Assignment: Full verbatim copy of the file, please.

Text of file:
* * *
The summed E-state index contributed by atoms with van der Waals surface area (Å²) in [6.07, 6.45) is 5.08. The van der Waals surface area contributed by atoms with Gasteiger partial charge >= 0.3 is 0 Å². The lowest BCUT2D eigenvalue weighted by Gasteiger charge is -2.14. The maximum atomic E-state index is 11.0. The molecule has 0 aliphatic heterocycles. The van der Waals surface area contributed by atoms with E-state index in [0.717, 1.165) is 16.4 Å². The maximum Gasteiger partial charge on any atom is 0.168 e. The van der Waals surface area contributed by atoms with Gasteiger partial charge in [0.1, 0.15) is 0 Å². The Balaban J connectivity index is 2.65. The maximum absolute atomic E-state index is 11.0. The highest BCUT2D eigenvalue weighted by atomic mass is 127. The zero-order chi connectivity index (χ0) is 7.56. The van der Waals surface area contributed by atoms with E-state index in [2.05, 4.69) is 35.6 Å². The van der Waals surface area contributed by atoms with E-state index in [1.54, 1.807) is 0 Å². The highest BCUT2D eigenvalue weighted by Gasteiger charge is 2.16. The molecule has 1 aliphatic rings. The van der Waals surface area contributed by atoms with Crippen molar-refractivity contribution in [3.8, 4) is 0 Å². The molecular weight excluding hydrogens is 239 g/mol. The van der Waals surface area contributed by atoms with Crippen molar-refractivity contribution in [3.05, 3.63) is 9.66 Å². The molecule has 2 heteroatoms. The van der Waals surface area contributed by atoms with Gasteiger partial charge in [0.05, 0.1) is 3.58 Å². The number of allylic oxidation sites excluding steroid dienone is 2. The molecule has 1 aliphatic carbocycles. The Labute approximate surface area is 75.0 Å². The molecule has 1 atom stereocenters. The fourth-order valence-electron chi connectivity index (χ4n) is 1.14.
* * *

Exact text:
The summed E-state index contributed by atoms with van der Waals surface area (Å²) in [6.07, 6.45) is 5.08. The van der Waals surface area contributed by atoms with Gasteiger partial charge >= 0.3 is 0 Å². The lowest BCUT2D eigenvalue weighted by Gasteiger charge is -2.14. The maximum atomic E-state index is 11.0. The molecule has 0 aliphatic heterocycles. The van der Waals surface area contributed by atoms with E-state index in [0.717, 1.165) is 16.4 Å². The maximum Gasteiger partial charge on any atom is 0.168 e. The van der Waals surface area contributed by atoms with Gasteiger partial charge in [0.1, 0.15) is 0 Å². The Balaban J connectivity index is 2.65. The maximum absolute atomic E-state index is 11.0. The highest BCUT2D eigenvalue weighted by atomic mass is 127. The zero-order chi connectivity index (χ0) is 7.56. The van der Waals surface area contributed by atoms with E-state index in [2.05, 4.69) is 35.6 Å². The van der Waals surface area contributed by atoms with E-state index in [1.54, 1.807) is 0 Å². The highest BCUT2D eigenvalue weighted by Gasteiger charge is 2.16. The molecule has 1 aliphatic rings. The van der Waals surface area contributed by atoms with Crippen molar-refractivity contribution in [3.8, 4) is 0 Å². The molecular weight excluding hydrogens is 239 g/mol. The van der Waals surface area contributed by atoms with Crippen molar-refractivity contribution in [3.05, 3.63) is 9.66 Å². The molecule has 2 heteroatoms. The van der Waals surface area contributed by atoms with Gasteiger partial charge in [0.05, 0.1) is 3.58 Å². The number of allylic oxidation sites excluding steroid dienone is 2. The molecule has 1 aliphatic carbocycles. The Labute approximate surface area is 75.0 Å². The molecule has 1 atom stereocenters. The fourth-order valence-electron chi connectivity index (χ4n) is 1.14.